The formation of the concept takes place in the brain of a speaker. This stage may be called psychological. The message formed within the brain is transmitted along the nervous system to the speech organs. Therefore, we may say that the human brain controls the behaviour of the articulating organs which effects in producing a particular pattern of speech sounds. This second stage may be called physiological. The movements of the speech apparatus disturb the air stream thus producing sound waves. Consequently, the third stage may be called physical or acoustic. Further, any communication requires a listener, as well as a speaker. So the last stages are the reception of the sound waves by the listener's hearing physiological apparatus, the transmission of the spoken message through the nervous system to the brain and the linguistic interpretation of the information conveyed. . The sound phenomena have different aspects:
(a) the articulatory aspect;
(b) the acoustic aspect;
(c) the auditory (perceptive) aspect;
(d) the functional (linguistic) aspect.
Now it is possible to show the correlation between the stages of the speech chain and the aspects of the sound matter.
Articulation comprises all the movements and positions of the speech organs necessary to pronounce a speech sound. According to their main sound-producing functions, the speech organs can be divided into the following four groups:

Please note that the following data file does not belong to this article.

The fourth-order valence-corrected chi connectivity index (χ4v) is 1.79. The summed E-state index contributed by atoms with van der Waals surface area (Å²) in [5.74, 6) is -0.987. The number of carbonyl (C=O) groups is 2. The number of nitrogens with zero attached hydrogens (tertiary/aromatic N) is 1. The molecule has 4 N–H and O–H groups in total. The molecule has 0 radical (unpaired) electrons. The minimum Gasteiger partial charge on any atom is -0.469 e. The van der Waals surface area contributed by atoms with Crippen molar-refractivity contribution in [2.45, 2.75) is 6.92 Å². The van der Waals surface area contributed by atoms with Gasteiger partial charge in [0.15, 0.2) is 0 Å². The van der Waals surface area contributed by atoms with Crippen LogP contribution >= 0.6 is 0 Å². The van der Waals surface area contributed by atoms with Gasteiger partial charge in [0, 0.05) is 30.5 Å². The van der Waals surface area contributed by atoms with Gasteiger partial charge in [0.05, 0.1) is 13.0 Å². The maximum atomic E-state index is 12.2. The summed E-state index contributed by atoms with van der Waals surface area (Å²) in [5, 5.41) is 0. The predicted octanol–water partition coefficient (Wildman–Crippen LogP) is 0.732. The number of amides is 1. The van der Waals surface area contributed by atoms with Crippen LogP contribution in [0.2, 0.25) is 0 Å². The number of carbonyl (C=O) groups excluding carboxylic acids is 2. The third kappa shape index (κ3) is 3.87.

(1) the power mechanism;
(2) the vibration mechanism;
(3) the resonator mechanism;
(4) the obstruction mechanism.
The functions of the power mechanism consist in the supply of the energy in the form of the air pressure and in regulating the force of the air stream. The power mechanism includes: (1) the diaphragm, (2) the lungs, (3) the bronchi, (4) the windpipe, or trachea. The glottis and the supra-glottal cavities enter into the power mechanism as parts of the respiratory tract. The vibration mechanism consists of the larynx, or voice box, containing the vocal cords. The most important function of the vocal cords is their role in the production of voice. The pharynx, the mouth, and the nasal cavity function as the principal resonators thus constituting the resonator mechanism. The obstruction mechanism (the tongue, the lips, the teeth, and the palate) forms the different types of obstructions.